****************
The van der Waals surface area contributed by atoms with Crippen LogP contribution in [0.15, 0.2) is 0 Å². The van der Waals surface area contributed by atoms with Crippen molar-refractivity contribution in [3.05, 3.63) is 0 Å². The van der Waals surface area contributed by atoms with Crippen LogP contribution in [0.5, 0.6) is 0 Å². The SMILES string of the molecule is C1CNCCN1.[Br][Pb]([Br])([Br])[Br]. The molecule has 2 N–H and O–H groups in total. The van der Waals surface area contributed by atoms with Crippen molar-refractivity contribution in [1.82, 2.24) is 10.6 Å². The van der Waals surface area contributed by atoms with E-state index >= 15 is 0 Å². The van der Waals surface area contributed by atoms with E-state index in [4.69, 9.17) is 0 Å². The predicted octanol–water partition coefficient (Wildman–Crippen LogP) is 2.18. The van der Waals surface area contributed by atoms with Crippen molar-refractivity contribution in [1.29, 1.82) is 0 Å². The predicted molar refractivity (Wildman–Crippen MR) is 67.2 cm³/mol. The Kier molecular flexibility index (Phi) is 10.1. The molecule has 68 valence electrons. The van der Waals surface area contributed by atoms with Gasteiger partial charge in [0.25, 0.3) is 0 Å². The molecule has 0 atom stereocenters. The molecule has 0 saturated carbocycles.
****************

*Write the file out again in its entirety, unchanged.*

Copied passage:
The van der Waals surface area contributed by atoms with Crippen LogP contribution in [0.15, 0.2) is 0 Å². The van der Waals surface area contributed by atoms with Crippen molar-refractivity contribution in [3.05, 3.63) is 0 Å². The van der Waals surface area contributed by atoms with Crippen LogP contribution in [0.5, 0.6) is 0 Å². The SMILES string of the molecule is C1CNCCN1.[Br][Pb]([Br])([Br])[Br]. The molecule has 2 N–H and O–H groups in total. The van der Waals surface area contributed by atoms with Crippen molar-refractivity contribution in [1.82, 2.24) is 10.6 Å². The van der Waals surface area contributed by atoms with E-state index >= 15 is 0 Å². The van der Waals surface area contributed by atoms with E-state index in [4.69, 9.17) is 0 Å². The predicted octanol–water partition coefficient (Wildman–Crippen LogP) is 2.18. The van der Waals surface area contributed by atoms with Crippen molar-refractivity contribution in [1.29, 1.82) is 0 Å². The predicted molar refractivity (Wildman–Crippen MR) is 67.2 cm³/mol. The Kier molecular flexibility index (Phi) is 10.1. The molecule has 68 valence electrons. The van der Waals surface area contributed by atoms with Gasteiger partial charge in [0.25, 0.3) is 0 Å². The molecule has 0 atom stereocenters. The molecule has 0 saturated carbocycles.